The Azerbaijanis Residing in Armenia Don’t Want to Form an Ethnic Community
“Yezidi minority continues to face problems with regard to land, water and grazing issues,” a Council of Europe report says
On February 13, 2007 the European Commission against Racism and Intolerance (ECRI) of the Council of Europe published its second report on Armenia stating that progress had been made in a number of fields since its first report of July 8, 2003.
In particular, Armenia ratified Protocol No. 12 to the European Convention on Human Rights, the Armenian authorities have amended the Constitution to provide for equality before the law for everyone under Armenian jurisdiction, adopted a new Criminal Code which sanctions hate crimes, and created a Department of National Minorities and Religious Affairs which is, inter alia , entrusted with promoting minority languages and cultures.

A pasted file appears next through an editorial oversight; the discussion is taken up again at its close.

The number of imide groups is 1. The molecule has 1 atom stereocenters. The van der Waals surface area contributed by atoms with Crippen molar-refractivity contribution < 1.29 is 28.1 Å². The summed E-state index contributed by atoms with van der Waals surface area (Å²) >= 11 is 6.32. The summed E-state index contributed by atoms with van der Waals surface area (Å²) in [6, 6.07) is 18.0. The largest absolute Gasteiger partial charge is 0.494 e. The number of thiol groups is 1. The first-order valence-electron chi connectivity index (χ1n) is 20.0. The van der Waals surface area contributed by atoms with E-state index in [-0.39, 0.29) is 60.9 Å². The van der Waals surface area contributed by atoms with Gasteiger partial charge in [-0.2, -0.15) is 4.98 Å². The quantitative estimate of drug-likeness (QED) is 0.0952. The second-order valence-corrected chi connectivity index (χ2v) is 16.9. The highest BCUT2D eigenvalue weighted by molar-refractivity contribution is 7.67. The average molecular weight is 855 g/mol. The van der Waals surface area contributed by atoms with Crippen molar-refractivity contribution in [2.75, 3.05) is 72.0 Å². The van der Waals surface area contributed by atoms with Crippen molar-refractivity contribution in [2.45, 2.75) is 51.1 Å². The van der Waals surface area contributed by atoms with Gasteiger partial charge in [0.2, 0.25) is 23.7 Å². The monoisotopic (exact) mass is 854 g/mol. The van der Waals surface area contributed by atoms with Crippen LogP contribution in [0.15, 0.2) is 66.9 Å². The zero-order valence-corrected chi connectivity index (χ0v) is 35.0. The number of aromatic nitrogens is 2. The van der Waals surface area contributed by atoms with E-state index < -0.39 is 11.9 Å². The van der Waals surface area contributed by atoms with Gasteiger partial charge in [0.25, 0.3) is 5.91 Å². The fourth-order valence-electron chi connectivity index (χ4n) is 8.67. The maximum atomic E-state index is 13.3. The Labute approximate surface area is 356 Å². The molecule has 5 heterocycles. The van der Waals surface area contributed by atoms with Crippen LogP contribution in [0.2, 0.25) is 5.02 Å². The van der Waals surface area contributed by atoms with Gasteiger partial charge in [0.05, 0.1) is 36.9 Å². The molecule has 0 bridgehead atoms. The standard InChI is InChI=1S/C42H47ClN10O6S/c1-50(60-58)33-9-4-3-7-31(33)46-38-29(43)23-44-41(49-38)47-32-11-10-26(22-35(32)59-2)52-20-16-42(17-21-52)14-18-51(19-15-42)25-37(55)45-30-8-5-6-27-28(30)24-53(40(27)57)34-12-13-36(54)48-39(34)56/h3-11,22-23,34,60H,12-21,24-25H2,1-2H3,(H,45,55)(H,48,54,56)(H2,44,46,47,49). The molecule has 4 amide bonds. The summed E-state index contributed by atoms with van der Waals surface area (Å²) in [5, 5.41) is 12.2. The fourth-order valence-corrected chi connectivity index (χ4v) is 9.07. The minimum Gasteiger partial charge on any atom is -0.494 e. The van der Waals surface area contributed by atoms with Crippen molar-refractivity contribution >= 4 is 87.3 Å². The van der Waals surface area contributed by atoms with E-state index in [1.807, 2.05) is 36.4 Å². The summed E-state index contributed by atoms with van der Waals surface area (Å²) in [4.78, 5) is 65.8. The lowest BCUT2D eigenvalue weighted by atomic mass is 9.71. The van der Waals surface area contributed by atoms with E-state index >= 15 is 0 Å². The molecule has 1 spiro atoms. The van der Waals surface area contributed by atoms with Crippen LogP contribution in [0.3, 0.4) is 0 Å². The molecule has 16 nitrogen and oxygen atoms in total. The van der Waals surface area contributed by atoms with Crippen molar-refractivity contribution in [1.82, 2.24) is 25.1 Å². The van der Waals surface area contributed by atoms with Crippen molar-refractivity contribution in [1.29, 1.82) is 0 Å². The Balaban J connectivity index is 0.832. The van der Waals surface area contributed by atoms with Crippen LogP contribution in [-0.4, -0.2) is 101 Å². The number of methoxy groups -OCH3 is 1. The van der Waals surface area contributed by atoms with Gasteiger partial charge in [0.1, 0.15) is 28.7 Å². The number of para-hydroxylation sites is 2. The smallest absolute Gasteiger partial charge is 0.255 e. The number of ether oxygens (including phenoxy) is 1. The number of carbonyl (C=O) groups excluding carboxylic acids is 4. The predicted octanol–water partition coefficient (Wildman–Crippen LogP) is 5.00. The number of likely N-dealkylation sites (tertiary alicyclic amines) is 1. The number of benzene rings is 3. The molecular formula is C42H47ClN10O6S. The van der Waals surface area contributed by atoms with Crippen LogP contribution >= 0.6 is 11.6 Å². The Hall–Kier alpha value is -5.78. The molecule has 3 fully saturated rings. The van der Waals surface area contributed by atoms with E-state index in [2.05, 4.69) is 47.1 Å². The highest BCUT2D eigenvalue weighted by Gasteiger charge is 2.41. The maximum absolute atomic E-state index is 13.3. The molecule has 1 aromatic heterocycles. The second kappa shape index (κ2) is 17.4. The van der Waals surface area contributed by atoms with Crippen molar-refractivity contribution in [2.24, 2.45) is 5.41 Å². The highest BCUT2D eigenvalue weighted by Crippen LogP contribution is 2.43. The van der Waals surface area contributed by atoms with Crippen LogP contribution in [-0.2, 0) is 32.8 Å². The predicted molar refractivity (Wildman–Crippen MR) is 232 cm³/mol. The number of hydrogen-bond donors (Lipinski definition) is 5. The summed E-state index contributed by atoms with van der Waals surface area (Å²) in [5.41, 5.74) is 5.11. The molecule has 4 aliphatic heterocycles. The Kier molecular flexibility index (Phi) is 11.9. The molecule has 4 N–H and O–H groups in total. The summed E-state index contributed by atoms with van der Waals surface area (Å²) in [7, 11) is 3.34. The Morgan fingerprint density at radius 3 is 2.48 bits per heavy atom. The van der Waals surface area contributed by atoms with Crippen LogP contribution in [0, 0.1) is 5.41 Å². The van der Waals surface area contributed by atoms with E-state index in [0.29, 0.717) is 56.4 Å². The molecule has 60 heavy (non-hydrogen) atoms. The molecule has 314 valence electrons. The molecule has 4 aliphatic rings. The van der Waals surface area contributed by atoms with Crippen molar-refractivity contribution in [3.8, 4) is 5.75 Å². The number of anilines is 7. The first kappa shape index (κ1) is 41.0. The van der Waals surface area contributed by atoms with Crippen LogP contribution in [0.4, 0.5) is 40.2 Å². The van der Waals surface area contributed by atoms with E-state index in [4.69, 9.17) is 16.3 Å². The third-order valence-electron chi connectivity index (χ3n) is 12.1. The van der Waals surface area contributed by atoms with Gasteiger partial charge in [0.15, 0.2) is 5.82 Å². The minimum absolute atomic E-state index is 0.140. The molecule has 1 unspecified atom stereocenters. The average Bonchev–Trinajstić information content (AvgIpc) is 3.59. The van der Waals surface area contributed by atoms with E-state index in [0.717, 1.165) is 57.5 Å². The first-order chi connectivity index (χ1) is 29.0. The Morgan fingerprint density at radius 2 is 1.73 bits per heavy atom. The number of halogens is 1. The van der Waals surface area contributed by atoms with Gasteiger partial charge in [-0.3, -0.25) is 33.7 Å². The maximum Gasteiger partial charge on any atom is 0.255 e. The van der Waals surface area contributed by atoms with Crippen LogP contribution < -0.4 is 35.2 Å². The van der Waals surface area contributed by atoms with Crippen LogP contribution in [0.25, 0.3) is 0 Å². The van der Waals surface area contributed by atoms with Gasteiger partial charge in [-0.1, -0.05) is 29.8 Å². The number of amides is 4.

The report appraises positively the amendments to the Law on Refugees aimed at providing for temporary protection of refugees, the adoption of the Law on Alternative Service, and the establishment of an Ombudsman's office. It also stresses, however, that a number of recommendations made in the ECRI's first report have not been implemented, or have only been partially implemented.
“ Although a bill on national minorities has been drafted, some minority representatives and NGOs have not endorsed it as they consider that it would bring little change to the existing situation. No comprehensive body of civil and administrative anti-discrimination provisions has been passed. The Yezidi minority continues to face problems with regard to land, water and grazing issues and some members of this community have still not acquired property titles for their land,” the report reads.
The head of the department on national minorities and religious affairs of the Government of Armenia, Hranush Kharatyan, assesses the report positively in general, but she has a number of reservations related, in particular, to problems faced by Yezidis. Kharatyan thinks it may be possible that the “Yezidis are speculating on the issue” of property titles for their land. She quoted a case in which “no Yezidi community representative appeared at the auction for land though they had been informed in advance. The auction was postponed to allow for their participation. But they didn't come to the second auction either and it was held in their absence.”